Stats & Info: AFC North

Flacco's short passes go a long way

September, 12, 2014
Sep 12

AP Photo/Nick WassFlacco's eyes (and passes) stayed close to the line of scrimmage against the Steelers.
For just the third time in 13 meetings since 2008, the margin of victory between the Ravens and Steelers was more than three points. A lot more.

Baltimore’s 26-6 win was due in large part to Joe Flacco’s new-found reliance on the short passing game. Possessing one of the strongest arms in the league, Flacco was content to keep his passes within 10 yards of the line of scrimmage on Thursday night.

The Ravens signalcaller threw 29 passes, completing 21. All but one of those successful connections came on attempts of 10 or fewer yards downfield. Breaking it downs even further, Flacco was especially prolific on throws of no more than five yards from scrimmage, completing 16 of his 21 attempts within five yards of the line.

This was just the seventh time in 99 career regular season games that Flacco threw at least 20 passes of five yards or less. Last week he attempted 20 such throws against the Bengals (completing 11) which marks the first time in his career that he’s gone back-to-back games with 20 such short passes within a season.

Aiding greatly in this dramatic change of game plan is the emergence of Owen Daniels and healthy return of Dennis Pitta.

Against Pittsburgh the pair of tight ends were responsible for eight catches on nine targets with two touchdowns, both of which went to the former Texan who managed just three scores in five games last season with Houston.

No Ravens tight end caught two touchdowns in a game last season, and Daniels was just the fifth tight end over the past 10 seasons to catch multiple touchdowns in a game against the Steelers.

And finally, playing the Steelers brings out the best in Flacco. He completed 72.4% of his passes on Thursday, his best completion percentage in a game since the start of 2013. In 18 games during the last two years, Flacco's three best games in terms of completion percentage have now all come against Pittsburgh.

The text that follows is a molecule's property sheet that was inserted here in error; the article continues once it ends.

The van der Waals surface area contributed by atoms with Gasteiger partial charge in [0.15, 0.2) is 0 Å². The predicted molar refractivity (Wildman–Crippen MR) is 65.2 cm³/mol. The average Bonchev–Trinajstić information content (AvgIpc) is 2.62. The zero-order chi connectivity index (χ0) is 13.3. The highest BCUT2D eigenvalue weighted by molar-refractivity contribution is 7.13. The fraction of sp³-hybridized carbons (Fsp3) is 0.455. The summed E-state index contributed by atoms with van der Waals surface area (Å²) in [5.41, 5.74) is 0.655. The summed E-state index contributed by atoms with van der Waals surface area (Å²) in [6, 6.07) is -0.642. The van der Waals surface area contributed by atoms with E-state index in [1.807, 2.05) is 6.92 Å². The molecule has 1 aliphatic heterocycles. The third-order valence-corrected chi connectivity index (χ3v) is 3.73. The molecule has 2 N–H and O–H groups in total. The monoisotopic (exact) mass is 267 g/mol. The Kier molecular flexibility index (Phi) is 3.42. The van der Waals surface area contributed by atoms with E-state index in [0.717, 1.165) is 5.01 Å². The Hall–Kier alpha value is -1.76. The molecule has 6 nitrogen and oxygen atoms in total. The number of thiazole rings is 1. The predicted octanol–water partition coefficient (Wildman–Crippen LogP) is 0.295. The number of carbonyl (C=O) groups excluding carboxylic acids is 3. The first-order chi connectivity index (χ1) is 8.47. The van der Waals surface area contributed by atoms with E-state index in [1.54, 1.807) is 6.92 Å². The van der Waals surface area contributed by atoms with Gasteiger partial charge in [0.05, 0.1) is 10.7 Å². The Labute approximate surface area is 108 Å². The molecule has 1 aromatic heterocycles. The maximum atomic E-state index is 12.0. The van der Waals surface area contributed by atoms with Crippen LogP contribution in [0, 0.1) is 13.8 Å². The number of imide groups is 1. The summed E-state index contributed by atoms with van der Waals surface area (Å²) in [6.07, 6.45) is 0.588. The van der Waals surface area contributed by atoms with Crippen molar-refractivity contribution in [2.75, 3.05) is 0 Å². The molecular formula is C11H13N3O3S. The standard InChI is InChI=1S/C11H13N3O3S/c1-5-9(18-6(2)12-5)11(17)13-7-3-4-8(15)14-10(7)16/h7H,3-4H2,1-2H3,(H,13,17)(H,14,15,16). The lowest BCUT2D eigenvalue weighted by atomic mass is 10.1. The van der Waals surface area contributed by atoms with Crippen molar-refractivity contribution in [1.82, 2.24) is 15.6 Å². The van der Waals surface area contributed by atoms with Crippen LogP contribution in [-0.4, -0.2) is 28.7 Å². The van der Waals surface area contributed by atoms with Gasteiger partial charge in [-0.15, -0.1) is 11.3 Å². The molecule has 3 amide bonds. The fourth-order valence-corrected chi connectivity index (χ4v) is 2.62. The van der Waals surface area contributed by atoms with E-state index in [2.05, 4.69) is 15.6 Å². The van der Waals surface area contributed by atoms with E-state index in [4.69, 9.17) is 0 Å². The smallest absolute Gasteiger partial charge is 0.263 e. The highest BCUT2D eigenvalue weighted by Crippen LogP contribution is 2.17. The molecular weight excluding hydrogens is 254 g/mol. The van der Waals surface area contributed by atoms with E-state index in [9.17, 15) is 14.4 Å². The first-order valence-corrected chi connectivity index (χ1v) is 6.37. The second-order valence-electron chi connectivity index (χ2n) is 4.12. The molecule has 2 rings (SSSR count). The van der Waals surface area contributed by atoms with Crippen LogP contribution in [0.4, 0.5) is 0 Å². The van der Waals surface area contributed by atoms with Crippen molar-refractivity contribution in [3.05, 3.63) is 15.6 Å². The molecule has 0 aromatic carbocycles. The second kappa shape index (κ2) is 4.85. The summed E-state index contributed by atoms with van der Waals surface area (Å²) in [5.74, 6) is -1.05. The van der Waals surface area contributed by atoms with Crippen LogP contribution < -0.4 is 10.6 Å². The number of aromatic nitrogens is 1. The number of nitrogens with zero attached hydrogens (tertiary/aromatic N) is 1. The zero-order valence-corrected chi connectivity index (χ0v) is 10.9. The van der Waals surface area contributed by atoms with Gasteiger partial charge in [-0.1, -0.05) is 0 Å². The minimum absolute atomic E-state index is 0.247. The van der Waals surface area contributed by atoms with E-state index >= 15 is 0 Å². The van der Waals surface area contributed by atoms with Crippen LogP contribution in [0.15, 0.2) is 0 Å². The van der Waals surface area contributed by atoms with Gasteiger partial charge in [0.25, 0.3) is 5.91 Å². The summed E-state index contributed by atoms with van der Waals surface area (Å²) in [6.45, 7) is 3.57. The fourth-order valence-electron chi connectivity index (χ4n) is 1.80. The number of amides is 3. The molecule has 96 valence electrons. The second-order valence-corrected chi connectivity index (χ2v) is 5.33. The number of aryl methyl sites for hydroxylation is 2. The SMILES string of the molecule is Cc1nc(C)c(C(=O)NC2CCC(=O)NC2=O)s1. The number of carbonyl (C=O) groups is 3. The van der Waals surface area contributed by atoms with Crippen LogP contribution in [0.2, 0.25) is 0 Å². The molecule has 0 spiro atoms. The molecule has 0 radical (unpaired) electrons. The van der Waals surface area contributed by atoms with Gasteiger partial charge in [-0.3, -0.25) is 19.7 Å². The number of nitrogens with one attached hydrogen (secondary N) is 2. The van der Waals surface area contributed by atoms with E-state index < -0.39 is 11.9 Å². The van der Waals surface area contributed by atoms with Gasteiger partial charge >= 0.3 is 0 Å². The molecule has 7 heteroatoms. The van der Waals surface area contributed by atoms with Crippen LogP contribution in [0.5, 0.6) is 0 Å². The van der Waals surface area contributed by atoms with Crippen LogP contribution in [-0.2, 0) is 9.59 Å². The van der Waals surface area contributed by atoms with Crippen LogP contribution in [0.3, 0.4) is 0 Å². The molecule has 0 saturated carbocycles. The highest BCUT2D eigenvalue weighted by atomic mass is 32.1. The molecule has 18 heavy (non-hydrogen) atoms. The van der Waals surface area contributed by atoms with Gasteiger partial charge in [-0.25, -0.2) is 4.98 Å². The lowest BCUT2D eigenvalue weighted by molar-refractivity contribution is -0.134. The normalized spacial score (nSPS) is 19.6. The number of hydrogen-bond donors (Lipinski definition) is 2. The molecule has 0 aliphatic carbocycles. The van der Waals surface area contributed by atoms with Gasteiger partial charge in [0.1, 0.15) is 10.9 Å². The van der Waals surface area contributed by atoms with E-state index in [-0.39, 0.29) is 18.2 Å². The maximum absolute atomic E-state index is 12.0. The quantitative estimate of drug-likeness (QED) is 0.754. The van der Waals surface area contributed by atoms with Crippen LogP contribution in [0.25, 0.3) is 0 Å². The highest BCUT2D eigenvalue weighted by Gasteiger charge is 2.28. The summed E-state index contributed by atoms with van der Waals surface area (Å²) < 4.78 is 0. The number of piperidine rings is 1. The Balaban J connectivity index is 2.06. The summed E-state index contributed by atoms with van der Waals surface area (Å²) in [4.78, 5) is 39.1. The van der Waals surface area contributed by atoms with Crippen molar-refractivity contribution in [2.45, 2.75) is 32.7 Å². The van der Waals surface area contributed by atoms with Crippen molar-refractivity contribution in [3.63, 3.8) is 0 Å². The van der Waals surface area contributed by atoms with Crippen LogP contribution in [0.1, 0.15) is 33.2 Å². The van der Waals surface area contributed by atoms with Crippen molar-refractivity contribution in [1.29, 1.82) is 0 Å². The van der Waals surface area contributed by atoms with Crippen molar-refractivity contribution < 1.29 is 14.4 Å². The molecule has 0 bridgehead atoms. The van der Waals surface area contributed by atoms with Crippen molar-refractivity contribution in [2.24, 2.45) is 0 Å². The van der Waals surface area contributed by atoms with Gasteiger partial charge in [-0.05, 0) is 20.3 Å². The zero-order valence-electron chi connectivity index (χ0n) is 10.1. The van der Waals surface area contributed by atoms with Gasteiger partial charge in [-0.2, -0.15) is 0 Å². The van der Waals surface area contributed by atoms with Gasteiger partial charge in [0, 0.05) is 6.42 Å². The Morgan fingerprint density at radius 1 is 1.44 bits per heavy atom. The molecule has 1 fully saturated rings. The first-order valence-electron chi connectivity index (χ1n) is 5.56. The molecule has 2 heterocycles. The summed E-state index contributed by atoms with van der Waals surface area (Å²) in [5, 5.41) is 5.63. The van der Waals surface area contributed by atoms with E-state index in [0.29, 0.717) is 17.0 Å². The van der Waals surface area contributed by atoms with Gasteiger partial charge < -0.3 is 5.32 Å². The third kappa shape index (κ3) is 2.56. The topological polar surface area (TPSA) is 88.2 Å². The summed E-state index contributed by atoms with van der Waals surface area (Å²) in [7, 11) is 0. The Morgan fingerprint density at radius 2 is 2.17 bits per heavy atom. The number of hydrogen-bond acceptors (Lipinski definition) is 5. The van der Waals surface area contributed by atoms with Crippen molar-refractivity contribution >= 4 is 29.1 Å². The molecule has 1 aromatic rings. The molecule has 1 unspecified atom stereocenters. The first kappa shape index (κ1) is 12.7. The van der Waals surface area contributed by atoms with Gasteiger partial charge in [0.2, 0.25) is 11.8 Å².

Numbers to know: Steelers at Ravens

September, 11, 2014
Sep 11

AP Photo/Don WrightThe Ravens and Steelers have split the last 12 meetings, with 11 being decided by 4 points or less.
The Ravens and Steelers kick off Week two of the NFL season tonight from M&T Bank Stadium in Baltimore. Here's a few numbers to know going into the game.

Clash of equals
Since Baltimore drafted Joe Flacco in 2008, the Ravens and Steelers have played 12 times in the regular season, with 11 of those games being decided by 4 points or less. The series is split 6-6 during that time, and the Ravens have outscored the Steelers 225-202 in those games.

The Ravens have gotten the better of the Steelers in recent meetings. Baltimore is 4-2 in the last 6 meetings, and turnovers have been the story.

From 2008 to 2010, the Ravens were -3 in turnover differential against the Steelers and 2-4 in the regular-season series. Since then, Baltimore is +13 in the turnover battle and 4-2 against the Steelers.

Flacco fluttering down to earth